Industry woolly over shearer shortage

Where are the shearers?

Opinion
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Challenges attracting new shearers have caused the local workforce to shrink by 30 percent.

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It is no longer a safe assumption that shearers or shearing contractors will only pay the award rate.

It is no longer a safe assumption that shearers or shearing contractors will only pay the award rate.

Labour shortages in the horticulture and grains industries have received significant airtime, but the wool industry has also quietly fallen victim to a worker shortfall.

Reports of producers offering higher rates to secure shearers and false rumours of an emergency change to the award rate have pushed the issue into national discourse, but the problem has been simmering for years.

Over the last decade, drought, mining sector jobs, a growing reliance on shearers from New Zealand and challenges attracting new shearers have caused the local workforce to shrink by 30 percent.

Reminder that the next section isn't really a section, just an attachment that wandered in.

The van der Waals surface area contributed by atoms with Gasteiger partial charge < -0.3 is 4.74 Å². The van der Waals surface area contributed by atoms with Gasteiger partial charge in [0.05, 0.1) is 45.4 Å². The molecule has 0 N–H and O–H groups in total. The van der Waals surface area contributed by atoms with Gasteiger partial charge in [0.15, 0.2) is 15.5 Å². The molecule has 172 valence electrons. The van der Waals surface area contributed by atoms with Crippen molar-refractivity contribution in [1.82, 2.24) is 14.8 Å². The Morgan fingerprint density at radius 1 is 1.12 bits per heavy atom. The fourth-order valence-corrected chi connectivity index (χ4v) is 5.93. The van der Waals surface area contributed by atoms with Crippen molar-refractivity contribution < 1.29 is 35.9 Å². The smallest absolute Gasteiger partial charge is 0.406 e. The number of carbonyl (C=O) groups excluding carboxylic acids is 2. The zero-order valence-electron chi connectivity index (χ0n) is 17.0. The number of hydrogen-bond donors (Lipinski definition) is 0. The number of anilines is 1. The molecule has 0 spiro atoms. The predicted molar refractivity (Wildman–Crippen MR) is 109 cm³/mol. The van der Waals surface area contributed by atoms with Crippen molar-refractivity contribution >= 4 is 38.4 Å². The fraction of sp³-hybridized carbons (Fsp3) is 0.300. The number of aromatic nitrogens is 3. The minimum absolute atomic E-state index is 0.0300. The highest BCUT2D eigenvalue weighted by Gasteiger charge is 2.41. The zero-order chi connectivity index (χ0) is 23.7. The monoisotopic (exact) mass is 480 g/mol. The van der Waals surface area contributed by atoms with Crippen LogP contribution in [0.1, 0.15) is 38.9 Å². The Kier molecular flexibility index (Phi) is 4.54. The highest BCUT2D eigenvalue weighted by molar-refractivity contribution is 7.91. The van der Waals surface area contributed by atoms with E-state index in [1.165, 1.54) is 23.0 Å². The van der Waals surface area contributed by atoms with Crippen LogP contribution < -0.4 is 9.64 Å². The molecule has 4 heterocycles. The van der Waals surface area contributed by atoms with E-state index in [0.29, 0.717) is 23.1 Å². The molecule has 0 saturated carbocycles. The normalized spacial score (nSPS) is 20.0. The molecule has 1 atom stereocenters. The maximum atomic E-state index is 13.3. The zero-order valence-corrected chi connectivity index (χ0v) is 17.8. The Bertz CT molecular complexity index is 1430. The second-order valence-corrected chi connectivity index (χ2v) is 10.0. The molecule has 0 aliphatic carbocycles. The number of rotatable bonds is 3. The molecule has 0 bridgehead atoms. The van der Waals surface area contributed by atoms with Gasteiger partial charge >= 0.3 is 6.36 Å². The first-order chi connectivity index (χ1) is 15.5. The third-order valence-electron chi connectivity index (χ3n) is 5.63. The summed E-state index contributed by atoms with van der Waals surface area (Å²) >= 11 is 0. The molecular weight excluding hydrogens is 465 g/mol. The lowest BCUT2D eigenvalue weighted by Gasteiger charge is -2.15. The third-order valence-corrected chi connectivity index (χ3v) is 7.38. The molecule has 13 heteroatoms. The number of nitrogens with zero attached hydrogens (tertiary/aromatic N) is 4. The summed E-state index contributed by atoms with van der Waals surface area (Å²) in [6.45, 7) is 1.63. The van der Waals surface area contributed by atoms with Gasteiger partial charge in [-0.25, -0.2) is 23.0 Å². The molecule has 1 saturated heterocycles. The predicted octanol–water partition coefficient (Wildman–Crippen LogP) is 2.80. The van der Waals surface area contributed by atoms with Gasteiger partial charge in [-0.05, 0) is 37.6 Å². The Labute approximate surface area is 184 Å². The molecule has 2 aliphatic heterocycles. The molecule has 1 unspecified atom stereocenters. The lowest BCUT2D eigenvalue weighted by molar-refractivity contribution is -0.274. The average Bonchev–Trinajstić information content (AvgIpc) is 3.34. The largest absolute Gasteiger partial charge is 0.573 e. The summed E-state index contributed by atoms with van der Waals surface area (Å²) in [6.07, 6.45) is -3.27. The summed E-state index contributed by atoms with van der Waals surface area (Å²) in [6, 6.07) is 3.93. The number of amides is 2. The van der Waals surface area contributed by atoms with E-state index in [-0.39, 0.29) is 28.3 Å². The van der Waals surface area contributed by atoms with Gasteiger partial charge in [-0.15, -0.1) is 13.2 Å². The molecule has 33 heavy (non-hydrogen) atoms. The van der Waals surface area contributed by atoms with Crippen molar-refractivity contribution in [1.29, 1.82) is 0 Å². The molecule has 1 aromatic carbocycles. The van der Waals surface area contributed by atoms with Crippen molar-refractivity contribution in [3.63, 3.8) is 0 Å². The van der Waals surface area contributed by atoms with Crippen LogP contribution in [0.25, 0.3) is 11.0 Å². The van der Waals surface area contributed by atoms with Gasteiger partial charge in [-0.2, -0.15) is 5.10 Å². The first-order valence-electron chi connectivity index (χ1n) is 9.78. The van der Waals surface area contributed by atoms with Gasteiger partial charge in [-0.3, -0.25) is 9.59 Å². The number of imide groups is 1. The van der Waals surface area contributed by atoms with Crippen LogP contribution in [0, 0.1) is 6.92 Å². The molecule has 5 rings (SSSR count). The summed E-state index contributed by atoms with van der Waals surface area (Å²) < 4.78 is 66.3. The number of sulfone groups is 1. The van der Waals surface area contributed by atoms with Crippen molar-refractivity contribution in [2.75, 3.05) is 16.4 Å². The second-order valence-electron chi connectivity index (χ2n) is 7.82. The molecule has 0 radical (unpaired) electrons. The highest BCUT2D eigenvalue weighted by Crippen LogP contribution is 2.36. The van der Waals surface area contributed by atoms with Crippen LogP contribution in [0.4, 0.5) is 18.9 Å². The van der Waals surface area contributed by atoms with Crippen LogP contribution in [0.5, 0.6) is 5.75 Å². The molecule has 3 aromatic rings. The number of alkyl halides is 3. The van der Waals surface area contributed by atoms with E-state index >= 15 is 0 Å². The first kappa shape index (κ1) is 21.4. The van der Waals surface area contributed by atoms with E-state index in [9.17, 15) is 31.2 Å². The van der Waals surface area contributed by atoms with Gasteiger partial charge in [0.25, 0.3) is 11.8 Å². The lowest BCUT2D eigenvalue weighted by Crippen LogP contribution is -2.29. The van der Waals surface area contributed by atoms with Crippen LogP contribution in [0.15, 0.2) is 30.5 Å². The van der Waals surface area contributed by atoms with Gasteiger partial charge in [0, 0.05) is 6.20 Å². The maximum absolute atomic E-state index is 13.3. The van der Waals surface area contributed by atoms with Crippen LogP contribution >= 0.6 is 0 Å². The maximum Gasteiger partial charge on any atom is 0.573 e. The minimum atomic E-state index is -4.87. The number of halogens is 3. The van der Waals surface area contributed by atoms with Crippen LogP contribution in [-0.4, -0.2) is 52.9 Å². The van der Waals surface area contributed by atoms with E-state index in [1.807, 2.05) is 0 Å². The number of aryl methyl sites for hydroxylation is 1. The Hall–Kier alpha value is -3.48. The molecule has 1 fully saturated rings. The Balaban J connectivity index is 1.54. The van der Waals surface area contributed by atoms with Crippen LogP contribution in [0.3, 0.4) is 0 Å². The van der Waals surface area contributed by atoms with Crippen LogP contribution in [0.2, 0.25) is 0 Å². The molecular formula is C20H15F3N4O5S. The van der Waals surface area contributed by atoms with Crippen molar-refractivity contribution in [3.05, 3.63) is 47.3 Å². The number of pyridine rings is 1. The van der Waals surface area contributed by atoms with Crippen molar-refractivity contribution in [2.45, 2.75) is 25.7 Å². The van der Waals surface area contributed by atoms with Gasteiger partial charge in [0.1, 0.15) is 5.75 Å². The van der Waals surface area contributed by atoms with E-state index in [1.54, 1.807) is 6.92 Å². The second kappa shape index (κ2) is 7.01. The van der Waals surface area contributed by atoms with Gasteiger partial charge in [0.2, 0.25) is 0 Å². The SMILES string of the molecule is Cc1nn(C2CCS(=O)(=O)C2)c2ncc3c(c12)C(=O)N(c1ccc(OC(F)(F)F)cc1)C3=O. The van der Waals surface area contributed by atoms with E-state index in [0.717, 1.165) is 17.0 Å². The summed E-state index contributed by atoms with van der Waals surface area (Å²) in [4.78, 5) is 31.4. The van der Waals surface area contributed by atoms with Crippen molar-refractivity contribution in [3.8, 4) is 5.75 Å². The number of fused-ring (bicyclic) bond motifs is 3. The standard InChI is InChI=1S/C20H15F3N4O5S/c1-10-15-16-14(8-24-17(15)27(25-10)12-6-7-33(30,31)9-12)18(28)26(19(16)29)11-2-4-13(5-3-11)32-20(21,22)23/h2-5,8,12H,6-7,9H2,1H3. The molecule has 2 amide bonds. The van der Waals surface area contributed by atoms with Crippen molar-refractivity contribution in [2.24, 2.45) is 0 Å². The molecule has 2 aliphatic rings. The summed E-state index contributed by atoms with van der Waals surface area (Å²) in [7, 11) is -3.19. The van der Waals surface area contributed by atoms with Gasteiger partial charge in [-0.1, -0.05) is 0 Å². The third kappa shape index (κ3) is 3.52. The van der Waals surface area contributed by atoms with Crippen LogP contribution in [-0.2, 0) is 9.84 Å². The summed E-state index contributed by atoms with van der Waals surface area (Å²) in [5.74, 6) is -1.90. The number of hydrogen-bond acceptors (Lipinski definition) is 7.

The shortage has worsened over COVID-19 as international and State border closures have shut workers out from Australia and NSW.

A workforce survey conducted by NSW Farmers in December 2020 confirmed a significant shearer shortage is being felt across the state.

Recent conversations involving farmers, industry bodies and unions have created speculation around a possible increase to award rates to attract more workers to the field.

NSW Farmers can confirm that this is not the case, and that the award rate remains unchanged.

While the Shearing Contractors Association of Australia has recommended members increase pay rates for experienced shearers by 15 percent for a 60 day period starting one 1 February until 31, there is no legal obligation for producers to pay above the award rate.

NSW Farmers believes the shearer shortage is a multifaceted issue that will need a similarly nuanced response. Increasing the pay rate is not the panacea for the problem.

The current situation may be the impetus needed for the wool and sheepmeats industries to find sustainable ways of building the skilled and experienced workforce required for shearing.

In light of conflicting information on the pay issue, NSW Farmers would like to remind members to have a conversation and seek agreement about pay prior to engaging a shearer or shearing contractor.

It is no longer a safe assumption that shearers or shearing contractors will only pay the award rate.

  • Helen Carrigan, NSW Farmers Wool committee chair

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